Admittedly, AEW has an advantage in this regard as two of their EVP’s are collectively one of the most prominent tag teams on the independent scene. So it should come as no surprise that tag team wrestling was always going to be a major part their promotion. In WWE, tag team wrestling is currently low on the totem pole when it comes to the importance factor. It’s funny because if WWE were to put emphasis on their Tag Team Division they’d be able to give AEW’s Tag Team Division a run for their money. There talent is certainly more than capable.

The WWE creative team has proven that they can write compelling television for the tag teams they have on display. Therefore, there should be no reason that WWE’s Tag Team Division can’t be as good – or even better – than AEW’s Tag Team Division.

Television Matches

One thing that is really tiresome when it comes to WWE’s television matches are the simplistic nature of them. They follow a specific formula which lack any competitive feel, dramatic nuances and the excitement factor. The matches that take place on television are more often than not storyline driven as a lead in to the next PPV. The most detrimental aspect is that the repetitive nature of their matches (i.e. the same wrestlers competing against each other nearly every week), puts a damper on the enjoyment level of the show. Sometimes WWE do allow their wrestlers to give it their all in the ring on television, but those types of matches are not very often. Admittedly, this does allow their wrestlers to be more inventive on PPV and have less injuries. But in all honesty, if they’re not going to put any effort in their television matches then seriously, what’s the point?

And that’s where WWE needs to learn from AEW regarding television matches. AEW puts on consistently good television matches every week. And I’m not just talking about one great television match per week that WWE sometimes grants us. AEW puts focus on professional wrestling matches and that is constantly on display week in and week out. It’s their mentality of putting out great television weekly – and incorporating great matches into that weekly television – that sets them apart from WWE. The best part is that eighty percent of those matches happen for a reason. Those wrestlers competing have some sort of history between them and that provides their matches with a bit of flair to create interest.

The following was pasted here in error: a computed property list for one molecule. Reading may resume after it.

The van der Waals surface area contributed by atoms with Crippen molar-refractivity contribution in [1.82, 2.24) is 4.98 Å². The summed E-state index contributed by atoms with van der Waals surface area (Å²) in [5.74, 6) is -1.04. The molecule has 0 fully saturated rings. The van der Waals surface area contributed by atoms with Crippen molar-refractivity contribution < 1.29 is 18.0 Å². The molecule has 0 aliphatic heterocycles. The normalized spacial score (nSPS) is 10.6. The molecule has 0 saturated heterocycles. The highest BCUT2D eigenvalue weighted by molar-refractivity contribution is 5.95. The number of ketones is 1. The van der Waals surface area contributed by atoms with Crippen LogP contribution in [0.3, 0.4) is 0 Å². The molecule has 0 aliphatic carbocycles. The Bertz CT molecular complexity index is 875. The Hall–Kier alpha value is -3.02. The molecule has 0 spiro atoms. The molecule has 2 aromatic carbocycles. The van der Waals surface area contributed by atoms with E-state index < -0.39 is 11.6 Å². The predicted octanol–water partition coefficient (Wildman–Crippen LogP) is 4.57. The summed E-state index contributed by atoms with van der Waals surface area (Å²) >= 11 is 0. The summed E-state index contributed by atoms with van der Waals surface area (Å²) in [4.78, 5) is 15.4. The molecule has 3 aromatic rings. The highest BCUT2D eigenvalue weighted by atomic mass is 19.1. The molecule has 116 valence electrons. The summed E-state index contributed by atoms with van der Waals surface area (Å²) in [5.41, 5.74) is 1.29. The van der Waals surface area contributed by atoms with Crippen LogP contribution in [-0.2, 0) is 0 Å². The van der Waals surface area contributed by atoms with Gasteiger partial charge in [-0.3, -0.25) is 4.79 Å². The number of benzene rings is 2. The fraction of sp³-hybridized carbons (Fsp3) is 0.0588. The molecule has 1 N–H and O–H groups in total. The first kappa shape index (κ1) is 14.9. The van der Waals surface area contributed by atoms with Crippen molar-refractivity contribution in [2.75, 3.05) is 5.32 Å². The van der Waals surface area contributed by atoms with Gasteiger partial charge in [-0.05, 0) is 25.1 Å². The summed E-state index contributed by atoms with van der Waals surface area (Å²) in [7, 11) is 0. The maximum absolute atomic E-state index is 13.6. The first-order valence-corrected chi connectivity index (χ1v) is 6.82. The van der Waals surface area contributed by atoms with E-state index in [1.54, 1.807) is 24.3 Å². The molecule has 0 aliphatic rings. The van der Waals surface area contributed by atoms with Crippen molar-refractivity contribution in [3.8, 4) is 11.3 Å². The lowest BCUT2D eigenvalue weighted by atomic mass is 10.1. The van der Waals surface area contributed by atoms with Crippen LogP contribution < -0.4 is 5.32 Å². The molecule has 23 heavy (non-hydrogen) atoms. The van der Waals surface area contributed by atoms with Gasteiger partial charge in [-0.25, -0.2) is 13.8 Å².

WWE needs to take a page out of AEW’s television match playbook. Their storylines no longer have the impact of years gone by. And because of their storyline-orientated nature they need to provide great matches on television to combat the ever annoying stale factor.

Adult-Oriented

WWE know about being an adult-orientated product all too well. Hell, they won the Monday Night War by using adult themes and pushing the envelope. Nowadays? WWE hardly ever pushes the envelope. Sure, a “shit bomb” will be dropped here and there. But for the most part their show is family friendly. Look, I’m aware that their product is catered to kids, but perhaps that is why their product is boring. They can never push the envelope substantially because their angles have to be watered down to cater for the kids. Because WWE is a publicly traded company they have to abide by certain rules and keep their shows accessible to a younger audience.